Application Privilege Management Highlighted as an Antivirus Alternative.
IT departments' perceptions are far removed from reality when it comes to IT security, according to new comparison research from endpoint security firm Avecto.
Avecto compared its recent research into perceptions of endpoint defense strategies, carried out with the Ponemon Institute, to the Australian Department of Defense's (ADoD) Top 35 Mitigation Strategies report, which ranks security solutions based on their effectiveness.
The ADoD study is based on real world attacks, including responding to serious cyber intrusions, vulnerability assessments and penetration testing for Australian government agencies.
The findings show a substantial difference between the strategies that IT departments believe to be effective, and those which actually measure up in practice.
Andrew Avanessian, VP of Global Professional Services at Avecto said: "When it comes to security strategies, the perceptions of IT departments are wide of the mark. We want to help raise awareness within the security market to help decision makers prioritize the strategies that are truly the most effective."
The following table compares the results of the two studies:
||Perception rating (Avecto study)
||Effectiveness rating (ADoD study)
|Web content filtering
|Email content filtering
|Operating system patching
|Up-to-date antivirus software
|Data loss prevention solution
|Minimizing admin privileges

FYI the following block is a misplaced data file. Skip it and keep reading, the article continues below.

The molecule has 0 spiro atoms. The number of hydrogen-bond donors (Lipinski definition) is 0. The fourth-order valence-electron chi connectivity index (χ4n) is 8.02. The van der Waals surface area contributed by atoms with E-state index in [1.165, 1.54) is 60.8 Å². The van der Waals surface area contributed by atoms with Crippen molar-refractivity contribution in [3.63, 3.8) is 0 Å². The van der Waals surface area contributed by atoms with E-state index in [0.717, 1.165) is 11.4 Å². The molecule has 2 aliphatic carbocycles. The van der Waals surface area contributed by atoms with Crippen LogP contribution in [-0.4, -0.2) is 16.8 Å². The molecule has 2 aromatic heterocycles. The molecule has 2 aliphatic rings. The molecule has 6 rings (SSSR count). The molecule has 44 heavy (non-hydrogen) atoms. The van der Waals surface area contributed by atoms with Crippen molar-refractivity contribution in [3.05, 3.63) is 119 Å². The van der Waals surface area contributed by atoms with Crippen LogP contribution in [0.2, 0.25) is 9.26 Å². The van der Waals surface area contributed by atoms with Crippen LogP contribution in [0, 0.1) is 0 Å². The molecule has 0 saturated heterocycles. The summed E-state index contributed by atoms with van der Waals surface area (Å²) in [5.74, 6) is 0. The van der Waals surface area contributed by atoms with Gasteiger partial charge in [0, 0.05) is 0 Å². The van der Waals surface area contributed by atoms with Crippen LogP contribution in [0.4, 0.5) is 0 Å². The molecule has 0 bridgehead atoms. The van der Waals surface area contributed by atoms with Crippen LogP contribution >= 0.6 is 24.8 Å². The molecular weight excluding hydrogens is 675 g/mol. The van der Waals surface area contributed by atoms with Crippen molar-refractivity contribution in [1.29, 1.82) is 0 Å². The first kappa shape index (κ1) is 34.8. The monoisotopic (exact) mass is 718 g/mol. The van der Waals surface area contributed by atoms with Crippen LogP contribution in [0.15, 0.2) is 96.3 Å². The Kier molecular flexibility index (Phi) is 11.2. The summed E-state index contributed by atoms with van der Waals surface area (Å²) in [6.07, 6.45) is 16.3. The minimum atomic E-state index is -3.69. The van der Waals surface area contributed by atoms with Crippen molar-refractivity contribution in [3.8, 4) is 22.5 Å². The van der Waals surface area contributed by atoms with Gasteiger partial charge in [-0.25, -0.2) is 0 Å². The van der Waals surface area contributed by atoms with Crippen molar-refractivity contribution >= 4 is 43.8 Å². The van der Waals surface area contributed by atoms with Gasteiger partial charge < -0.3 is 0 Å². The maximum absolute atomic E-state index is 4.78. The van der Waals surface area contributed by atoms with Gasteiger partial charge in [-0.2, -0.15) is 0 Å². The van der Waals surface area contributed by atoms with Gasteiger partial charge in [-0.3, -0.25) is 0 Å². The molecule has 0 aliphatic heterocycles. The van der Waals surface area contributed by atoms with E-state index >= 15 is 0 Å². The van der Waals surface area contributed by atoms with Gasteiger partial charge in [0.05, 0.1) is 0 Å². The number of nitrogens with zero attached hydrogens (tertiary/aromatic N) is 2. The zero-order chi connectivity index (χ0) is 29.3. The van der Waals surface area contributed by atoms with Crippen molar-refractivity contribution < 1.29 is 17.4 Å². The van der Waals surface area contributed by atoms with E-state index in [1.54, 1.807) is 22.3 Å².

Andrew continued: "There is a serious disconnect between perception and reality when it comes to IT security. Essentially, this means that security budgets are not being utilized on those strategies that will have the biggest impact."
"For instance, antivirus software is only rated as the 30th most effective strategy, yet for IT departments it's seen as essential. Minimizing admin privileges on the other hand doesn't make the top 10, yet is ranked as the fourth most effective in the ADoD study."
"It seems that IT professionals are opting for centrally managed technologies, perhaps because they are deemed easier to implement. There is a misconception that these top four strategies are difficult to achieve, when in reality, it doesn't need to be that way."
The comparison of the two studies is a timely reminder for CIOs and IT managers to think carefully about their security spend, with traditional strategies often failing to defend against newer threats such social engineering and APTs.
Andrew concluded: "In order to defend against advanced threats you need to have a defense in depth approach. Antivirus software was fine fifteen years ago, but with malware evolving at an incredible pace it's just not effective enough. With security budgets under constant scrutiny, every penny needs to be justified."